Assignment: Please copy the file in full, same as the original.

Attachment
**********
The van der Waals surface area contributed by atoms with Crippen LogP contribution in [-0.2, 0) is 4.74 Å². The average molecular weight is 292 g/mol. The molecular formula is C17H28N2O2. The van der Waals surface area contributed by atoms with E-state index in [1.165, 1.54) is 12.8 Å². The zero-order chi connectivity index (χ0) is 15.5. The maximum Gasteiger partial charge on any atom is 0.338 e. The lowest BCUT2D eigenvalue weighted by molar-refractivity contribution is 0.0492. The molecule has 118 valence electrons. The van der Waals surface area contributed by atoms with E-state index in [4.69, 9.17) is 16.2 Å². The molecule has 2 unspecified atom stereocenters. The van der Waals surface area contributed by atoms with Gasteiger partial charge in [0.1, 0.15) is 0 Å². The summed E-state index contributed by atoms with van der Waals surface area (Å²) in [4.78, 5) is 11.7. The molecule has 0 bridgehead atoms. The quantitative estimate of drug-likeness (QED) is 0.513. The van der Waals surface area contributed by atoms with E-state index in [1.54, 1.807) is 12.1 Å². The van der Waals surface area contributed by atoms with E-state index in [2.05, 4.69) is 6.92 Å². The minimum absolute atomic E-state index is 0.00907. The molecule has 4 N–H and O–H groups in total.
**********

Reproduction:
The van der Waals surface area contributed by atoms with Crippen LogP contribution in [-0.2, 0) is 4.74 Å². The average molecular weight is 292 g/mol. The molecular formula is C17H28N2O2. The van der Waals surface area contributed by atoms with E-state index in [1.165, 1.54) is 12.8 Å². The zero-order chi connectivity index (χ0) is 15.5. The maximum Gasteiger partial charge on any atom is 0.338 e. The lowest BCUT2D eigenvalue weighted by molar-refractivity contribution is 0.0492. The molecule has 118 valence electrons. The van der Waals surface area contributed by atoms with E-state index in [4.69, 9.17) is 16.2 Å². The molecule has 2 unspecified atom stereocenters. The van der Waals surface area contributed by atoms with Gasteiger partial charge in [0.1, 0.15) is 0 Å². The summed E-state index contributed by atoms with van der Waals surface area (Å²) in [4.78, 5) is 11.7. The molecule has 0 bridgehead atoms. The quantitative estimate of drug-likeness (QED) is 0.513. The van der Waals surface area contributed by atoms with E-state index in [1.54, 1.807) is 12.1 Å². The van der Waals surface area contributed by atoms with E-state index in [2.05, 4.69) is 6.92 Å². The minimum absolute atomic E-state index is 0.00907. The molecule has 4 N–H and O–H groups in total.